In-Focus: Racist Violence At Cody High

On the morning of May 29, 1974 violence erupted between hundreds of students who had gathered on Stein Field across the street from Cody High School. Police were called to quell the violence and when the chaos finally subsided they had arrested six students—four white students, charged with felony assault of a police officer, and two black students, charged with inciting a riot. Following the incident, African-American students leveled complaints of police brutality against the responding officers. The event was a breaking point that forced the community to reckon with long held indignation by the neighborhood’s black residents at their mistreatment by police, school officials, and their white neighbors.

In the Detroit Free Press reporting on the incident a lot is lost. The coverage lacks mention of specific allegations that were extensively documented in the DCCR’s records of the incident but also, and perhaps even more crucially, in terms of the framing of the underlying causes of the violence itself. In its initial reporting of the incident the Free Press gives little credence to the conclusion most supported by the first hand accounts of the incident—that the violence that broke out on May 29th was the result of racial tension in the larger community that had been building for a long time. The article instead asserts that this widespread chaos precipitated rapidly in the aftermath over a fight over a letter jacket between white and black students. The specific catalyst for this event was likely the fight over a letter jacket. But framing this as the cause for the violence that ensued is in profound contradiction with accounts from black students about what a hostile, racist environment Cody High was for years before this particular incident.

The racist abuse was not solely instigated by students either. The black students alleged that teachers espoused racial prejudice of their own. In notes taken by someone on the Ad Hoc committee detail specific teachers students accused of racist behavior.This history gives context to the debate that exists in the coverage of this event between whether this is an isolated fight between white and black students or the climax of years of racist abuse of black students.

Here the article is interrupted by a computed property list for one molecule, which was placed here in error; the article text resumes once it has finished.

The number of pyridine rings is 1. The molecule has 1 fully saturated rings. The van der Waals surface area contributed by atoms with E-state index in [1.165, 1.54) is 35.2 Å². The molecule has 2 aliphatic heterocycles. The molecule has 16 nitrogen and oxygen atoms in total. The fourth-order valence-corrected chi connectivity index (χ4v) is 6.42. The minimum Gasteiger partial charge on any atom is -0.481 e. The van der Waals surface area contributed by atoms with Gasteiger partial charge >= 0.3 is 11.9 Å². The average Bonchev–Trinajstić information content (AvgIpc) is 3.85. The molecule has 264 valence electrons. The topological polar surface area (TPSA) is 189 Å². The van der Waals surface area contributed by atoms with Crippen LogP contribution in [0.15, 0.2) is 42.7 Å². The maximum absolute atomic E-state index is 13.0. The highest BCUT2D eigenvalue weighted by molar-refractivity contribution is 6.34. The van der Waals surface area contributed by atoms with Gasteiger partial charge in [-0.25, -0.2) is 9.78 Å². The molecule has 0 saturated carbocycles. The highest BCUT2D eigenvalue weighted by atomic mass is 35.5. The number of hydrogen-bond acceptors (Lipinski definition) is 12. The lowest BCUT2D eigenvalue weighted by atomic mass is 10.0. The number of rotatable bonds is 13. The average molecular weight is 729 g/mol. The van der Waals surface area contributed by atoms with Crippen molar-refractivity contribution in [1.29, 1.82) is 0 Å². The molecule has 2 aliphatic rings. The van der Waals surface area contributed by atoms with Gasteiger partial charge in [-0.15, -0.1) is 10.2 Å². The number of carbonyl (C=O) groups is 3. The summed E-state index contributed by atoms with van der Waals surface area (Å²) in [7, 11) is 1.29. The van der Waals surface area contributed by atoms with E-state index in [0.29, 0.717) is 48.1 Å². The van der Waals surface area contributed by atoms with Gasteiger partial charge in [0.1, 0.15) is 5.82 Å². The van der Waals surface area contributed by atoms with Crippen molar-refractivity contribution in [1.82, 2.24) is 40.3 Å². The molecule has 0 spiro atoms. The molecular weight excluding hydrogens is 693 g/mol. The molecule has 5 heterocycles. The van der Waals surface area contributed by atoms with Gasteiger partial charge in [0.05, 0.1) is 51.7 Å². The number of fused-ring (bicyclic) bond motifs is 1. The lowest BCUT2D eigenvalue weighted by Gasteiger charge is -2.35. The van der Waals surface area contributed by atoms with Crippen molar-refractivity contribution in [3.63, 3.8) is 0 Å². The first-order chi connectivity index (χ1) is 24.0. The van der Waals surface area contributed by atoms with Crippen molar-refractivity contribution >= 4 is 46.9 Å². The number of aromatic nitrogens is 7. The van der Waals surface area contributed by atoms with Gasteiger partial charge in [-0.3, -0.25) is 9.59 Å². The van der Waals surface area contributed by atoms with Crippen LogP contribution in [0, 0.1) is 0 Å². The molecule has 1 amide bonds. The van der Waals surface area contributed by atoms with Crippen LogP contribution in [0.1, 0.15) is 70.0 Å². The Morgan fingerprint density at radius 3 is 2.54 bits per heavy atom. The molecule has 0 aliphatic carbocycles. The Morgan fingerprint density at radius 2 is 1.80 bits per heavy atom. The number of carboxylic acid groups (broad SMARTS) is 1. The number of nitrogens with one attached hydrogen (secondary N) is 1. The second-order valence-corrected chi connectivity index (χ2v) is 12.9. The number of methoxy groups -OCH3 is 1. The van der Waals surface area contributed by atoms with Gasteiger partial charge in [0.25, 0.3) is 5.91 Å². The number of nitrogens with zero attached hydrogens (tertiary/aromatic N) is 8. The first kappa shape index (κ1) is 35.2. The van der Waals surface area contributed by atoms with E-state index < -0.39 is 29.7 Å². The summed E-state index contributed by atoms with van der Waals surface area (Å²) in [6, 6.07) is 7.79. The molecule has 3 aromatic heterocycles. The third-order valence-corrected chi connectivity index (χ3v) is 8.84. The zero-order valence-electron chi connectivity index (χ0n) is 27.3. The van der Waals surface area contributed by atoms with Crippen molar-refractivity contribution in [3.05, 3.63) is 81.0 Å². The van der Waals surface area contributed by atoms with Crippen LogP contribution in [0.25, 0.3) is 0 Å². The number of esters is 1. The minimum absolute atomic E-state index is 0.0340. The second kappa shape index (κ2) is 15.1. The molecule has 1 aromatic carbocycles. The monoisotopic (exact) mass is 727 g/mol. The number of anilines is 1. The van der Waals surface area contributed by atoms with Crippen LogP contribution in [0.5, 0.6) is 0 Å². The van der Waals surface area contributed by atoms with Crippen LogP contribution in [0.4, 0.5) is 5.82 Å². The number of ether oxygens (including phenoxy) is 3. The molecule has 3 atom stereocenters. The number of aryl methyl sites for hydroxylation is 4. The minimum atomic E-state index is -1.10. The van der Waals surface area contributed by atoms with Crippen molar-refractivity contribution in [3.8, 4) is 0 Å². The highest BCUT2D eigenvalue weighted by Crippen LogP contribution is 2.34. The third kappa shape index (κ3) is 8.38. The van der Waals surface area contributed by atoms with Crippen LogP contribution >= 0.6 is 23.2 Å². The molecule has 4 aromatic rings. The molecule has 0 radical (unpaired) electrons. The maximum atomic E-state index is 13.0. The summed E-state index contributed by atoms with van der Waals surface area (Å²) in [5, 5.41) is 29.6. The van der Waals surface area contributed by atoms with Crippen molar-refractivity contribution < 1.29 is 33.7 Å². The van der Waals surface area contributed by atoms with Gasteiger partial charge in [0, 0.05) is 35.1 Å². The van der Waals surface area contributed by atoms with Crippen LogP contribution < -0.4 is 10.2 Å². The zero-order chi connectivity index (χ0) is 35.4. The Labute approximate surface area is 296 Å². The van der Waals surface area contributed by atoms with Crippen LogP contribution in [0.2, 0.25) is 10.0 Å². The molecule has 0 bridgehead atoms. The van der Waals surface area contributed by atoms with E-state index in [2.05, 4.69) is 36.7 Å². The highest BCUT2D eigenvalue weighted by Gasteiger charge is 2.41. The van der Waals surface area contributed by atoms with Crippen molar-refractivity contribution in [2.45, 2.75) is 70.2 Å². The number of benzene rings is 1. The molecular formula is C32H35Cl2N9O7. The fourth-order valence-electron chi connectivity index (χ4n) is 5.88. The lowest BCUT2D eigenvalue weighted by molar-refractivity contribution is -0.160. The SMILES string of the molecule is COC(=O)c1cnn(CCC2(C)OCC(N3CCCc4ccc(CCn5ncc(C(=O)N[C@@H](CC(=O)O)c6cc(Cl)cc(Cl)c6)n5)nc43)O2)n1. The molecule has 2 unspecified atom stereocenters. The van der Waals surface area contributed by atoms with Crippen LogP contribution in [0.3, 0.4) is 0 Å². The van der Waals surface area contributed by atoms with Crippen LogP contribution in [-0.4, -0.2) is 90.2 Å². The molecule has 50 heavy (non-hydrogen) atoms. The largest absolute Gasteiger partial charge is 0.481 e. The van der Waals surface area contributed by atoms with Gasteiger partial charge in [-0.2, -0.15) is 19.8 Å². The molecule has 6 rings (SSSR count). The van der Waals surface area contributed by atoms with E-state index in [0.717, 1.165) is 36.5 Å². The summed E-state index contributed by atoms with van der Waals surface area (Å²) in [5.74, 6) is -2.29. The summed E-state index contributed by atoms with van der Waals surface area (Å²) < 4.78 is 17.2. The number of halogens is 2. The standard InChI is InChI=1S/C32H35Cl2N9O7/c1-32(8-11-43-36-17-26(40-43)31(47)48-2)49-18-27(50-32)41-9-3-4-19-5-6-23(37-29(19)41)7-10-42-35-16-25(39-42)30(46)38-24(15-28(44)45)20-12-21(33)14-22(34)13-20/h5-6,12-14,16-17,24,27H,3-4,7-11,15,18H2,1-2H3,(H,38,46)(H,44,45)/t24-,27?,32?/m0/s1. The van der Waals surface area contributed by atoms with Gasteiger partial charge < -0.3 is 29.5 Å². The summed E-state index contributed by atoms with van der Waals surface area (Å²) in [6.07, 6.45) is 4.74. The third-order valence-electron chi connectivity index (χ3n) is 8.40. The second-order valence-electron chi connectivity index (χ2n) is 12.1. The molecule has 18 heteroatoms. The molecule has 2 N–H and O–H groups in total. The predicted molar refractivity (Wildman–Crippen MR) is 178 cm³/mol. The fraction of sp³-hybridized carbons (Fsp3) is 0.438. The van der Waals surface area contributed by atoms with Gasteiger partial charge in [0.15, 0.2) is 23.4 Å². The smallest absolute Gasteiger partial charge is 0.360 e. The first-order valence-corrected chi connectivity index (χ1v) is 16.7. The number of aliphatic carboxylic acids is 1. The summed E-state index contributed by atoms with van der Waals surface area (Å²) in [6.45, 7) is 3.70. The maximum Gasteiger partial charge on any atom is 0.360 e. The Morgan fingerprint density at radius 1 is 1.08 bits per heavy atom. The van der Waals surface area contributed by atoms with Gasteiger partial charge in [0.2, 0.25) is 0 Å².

The scene the DCCR records paints is a horrifying departure from the reality described in the Free Press’s accounts of the event. Black students alleged that gangs of white students were beating up smaller groups of black students. The security guard at the school recalled disarming white people armed with clubs and even one with a shotgun. Black students who had fled inside to seek refuge in the lunchroom were then driven out by police officers, who injured some of them in the process. Some African-American students who had taken refuge in the Vice-Principal’s office were injured by glass shards when police shattered the windows and broke in. Later that morning after most of the white crowd had been dispersed by police the black students in the school were released to leave but the police refused to provide escorts outside the school doors.

The allegation that police detained a black student and brought them back to the precinct and beat them is not mentioned in any of the newspaper articles about the incident. There is no mention of the name “Leslie Mambors” in any of the Detroit Free Press or Detroit News databases following this incident. It is difficult to say with certainty why this is. It is possible that this allegation was unsubstantiated and therefore was quickly dismissed by reporters covering the story. However, given the way that these mainstream newspapers belie a litany of allegations of police violence against African-Americans in their reporting of this incident, it appears the absence of this particular accusation is indicative of a concerted effort to frame the events in a way that portrays police as the saviors not the aggressors. This omission also speaks to the difficulty of filing complaints against police that will be deemed worthy of a serious reaction from the city and coverage from the media. Without family money or the backing of a powerful community organization it was nearly impossible to mount a complaint that could gain any traction. As a result, many instances of police violence are lost from the public record, existing only as memories in the minds of those most deserving of recompense but too powerless to ever hope to receive it.


There was a huge debate in the community about whether or not to keep the school open the next day. Dr. Jefferson, the region 3 superintendent refused to close the school despite huge pressure from black parents who felt that there needed to be an investigation before they felt safe sending their kids back to class. The school reopened on Friday with a heavy police presence. Only 20% of students attended class that day. 


In the aftermath of the events an ad hoc committee was formed with parents, school employees, and community members to investigate the events of late May 1974 and the larger context that led up to the violence. This committee worked in conjunction with local community organizations such as the Far West to create community workshops to increase racial sensitivity and decrease hostility.

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